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REFORMS: Emphasis should be given to strengthen Malaysia's reputation as a democratic, moderate and dynamic country
JUST about anything that a country wants to do has to take soft power into consideration these days. What is meant by soft power, at least from the perspective of Joseph Nye, a professor of government at Harvard University, is the ability to influence others into accepting your value or way, short of using coercion or corruption to bring about that outcome.
However, contrary to his effusive promotion of the concept, Nye admits the limitations and shortcomings too, especially in the context of what the United States wants to achieve globally.
Hence, together with Richard Armitage, a former Vietnam veteran, Nye has chaired the commission on smart power, which involves the combination of hard, hence, military, power with soft power.
This alone suggests that soft power does not possess the full spectrum of resources, both cultural and otherwise, to produce a favourable outcome. This brings us to a conundrum that is hardly contemplated by most nation-states that are enthralled by the concept of soft power: how does a country promote itself to others when its very promotion is beset with potential problems? In the case of Malaysia, there are three issues that the country's leadership will confront.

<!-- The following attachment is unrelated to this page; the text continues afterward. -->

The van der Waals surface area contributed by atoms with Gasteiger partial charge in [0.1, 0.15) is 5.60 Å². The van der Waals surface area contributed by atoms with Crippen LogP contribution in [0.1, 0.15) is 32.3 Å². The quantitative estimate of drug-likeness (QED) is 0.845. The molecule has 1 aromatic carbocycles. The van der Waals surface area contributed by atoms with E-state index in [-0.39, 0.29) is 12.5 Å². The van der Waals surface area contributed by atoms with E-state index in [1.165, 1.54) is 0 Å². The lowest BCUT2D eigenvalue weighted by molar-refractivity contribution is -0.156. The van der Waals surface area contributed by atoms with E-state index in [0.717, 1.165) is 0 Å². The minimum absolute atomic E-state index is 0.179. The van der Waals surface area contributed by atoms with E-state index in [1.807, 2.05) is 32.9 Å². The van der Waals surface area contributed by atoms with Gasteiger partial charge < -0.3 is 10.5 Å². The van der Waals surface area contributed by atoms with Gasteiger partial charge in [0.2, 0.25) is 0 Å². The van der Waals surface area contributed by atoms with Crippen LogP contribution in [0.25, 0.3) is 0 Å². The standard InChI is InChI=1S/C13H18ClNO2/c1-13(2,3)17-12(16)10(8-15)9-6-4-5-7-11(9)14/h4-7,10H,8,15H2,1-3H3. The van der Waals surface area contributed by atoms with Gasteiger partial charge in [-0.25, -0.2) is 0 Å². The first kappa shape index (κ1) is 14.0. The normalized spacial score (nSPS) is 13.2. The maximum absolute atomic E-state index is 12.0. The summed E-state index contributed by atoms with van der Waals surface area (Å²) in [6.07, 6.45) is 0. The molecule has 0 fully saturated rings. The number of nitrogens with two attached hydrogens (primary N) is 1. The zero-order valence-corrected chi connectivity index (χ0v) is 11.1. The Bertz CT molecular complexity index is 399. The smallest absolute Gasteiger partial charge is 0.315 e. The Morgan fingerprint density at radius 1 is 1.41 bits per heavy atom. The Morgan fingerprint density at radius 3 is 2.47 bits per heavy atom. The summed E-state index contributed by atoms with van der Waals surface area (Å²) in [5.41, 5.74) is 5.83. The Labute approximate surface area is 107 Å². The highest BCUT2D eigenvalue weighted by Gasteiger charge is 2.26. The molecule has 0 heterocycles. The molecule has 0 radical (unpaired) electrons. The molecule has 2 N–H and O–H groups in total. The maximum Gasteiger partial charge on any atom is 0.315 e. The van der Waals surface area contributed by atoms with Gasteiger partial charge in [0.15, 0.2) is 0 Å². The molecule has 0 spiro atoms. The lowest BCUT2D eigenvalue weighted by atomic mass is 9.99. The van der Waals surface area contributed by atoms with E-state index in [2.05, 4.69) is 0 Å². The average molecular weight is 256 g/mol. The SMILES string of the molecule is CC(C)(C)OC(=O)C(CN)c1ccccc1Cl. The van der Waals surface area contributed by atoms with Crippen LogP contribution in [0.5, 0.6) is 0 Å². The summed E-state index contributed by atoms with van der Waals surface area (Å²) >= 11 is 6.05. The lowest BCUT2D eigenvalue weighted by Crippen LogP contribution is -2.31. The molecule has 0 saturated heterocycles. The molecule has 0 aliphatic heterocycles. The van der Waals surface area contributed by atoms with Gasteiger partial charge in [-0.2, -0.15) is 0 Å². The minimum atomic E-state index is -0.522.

First of all, soft power is only as strong as the weakest chain. While the campaign "Malaysia Truly Asia", for example, has put us in good light, at least from the standpoint of tourist attractiveness, there is no end to the number of incidents that will damage Malaysia too.
Numerous cases of abusing maids, for example, have put us in bad light, especially when the crimes are perpetrated against fellow Asians. Hence, domestic incidents can go a long way towards weakening the Malaysian appeal abroad.
Second, soft power seeks to project what Max Weber, a classical sociologist, would refer to as an "ideal type". In other words, a concept or a brand that exists only in the most ideal or flawless form.
Yet, we all know no country can meet this threshold. Norway, for example, is regularly rated as one of the most outstanding countries by the United Nations.
This is true in terms of the depth of its human development, social provision and gender fairness. But in spite of it all, Norway is also confronting the emergence of the far right, as marked by the murderous spree of Anders Breivik, who is now on trial for killing 77 people in Oslo last year.
Thirdly, soft power needs constant replenishment. Barring
constant flow of domestic reforms, invariably to seek economic equity, gender fairness, inclusive human rights regime, and peaceful outreach to foes and neighbours alike, cynics are bound to put a dent in whatever brand Malaysia seeks to promote.
To transform Malaysia as one of the leading countries in Asean, especially in the realisation of the Asean Security, Economic and Social Cultural Community by 2015, emphasis should be given to strengthening Malaysia's reputation as a democratic, moderate and dynamic country. This has to be done through the use of soft power.
But how far and how fast Malaysia achieves this soft power depends on a steady stream of reforms, whether induced by itself or the dictates of globalisation.